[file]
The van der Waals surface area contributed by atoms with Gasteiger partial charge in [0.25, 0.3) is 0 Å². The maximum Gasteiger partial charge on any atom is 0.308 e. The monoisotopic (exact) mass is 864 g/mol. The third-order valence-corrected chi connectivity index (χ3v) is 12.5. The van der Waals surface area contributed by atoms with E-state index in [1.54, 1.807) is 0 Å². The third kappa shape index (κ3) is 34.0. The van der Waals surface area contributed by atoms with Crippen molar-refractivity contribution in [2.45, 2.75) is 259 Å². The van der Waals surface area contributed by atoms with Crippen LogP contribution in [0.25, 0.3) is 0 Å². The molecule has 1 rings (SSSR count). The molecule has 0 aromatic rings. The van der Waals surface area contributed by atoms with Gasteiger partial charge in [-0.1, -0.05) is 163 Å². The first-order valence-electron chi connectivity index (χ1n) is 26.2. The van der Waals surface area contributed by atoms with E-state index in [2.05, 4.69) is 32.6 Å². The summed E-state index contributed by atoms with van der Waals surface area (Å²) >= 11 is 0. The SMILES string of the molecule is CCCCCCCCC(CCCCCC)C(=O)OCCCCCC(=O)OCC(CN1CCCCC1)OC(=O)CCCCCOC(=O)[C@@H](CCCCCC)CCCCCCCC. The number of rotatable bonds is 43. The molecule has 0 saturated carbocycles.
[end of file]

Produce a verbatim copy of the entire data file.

The van der Waals surface area contributed by atoms with Gasteiger partial charge in [0.25, 0.3) is 0 Å². The maximum Gasteiger partial charge on any atom is 0.308 e. The monoisotopic (exact) mass is 864 g/mol. The third-order valence-corrected chi connectivity index (χ3v) is 12.5. The van der Waals surface area contributed by atoms with E-state index in [1.54, 1.807) is 0 Å². The third kappa shape index (κ3) is 34.0. The van der Waals surface area contributed by atoms with Crippen molar-refractivity contribution in [2.45, 2.75) is 259 Å². The van der Waals surface area contributed by atoms with Crippen LogP contribution in [0.25, 0.3) is 0 Å². The molecule has 1 rings (SSSR count). The molecule has 0 aromatic rings. The van der Waals surface area contributed by atoms with Gasteiger partial charge in [-0.1, -0.05) is 163 Å². The first-order valence-electron chi connectivity index (χ1n) is 26.2. The van der Waals surface area contributed by atoms with E-state index in [2.05, 4.69) is 32.6 Å². The summed E-state index contributed by atoms with van der Waals surface area (Å²) >= 11 is 0. The SMILES string of the molecule is CCCCCCCCC(CCCCCC)C(=O)OCCCCCC(=O)OCC(CN1CCCCC1)OC(=O)CCCCCOC(=O)[C@@H](CCCCCC)CCCCCCCC. The number of rotatable bonds is 43. The molecule has 0 saturated carbocycles.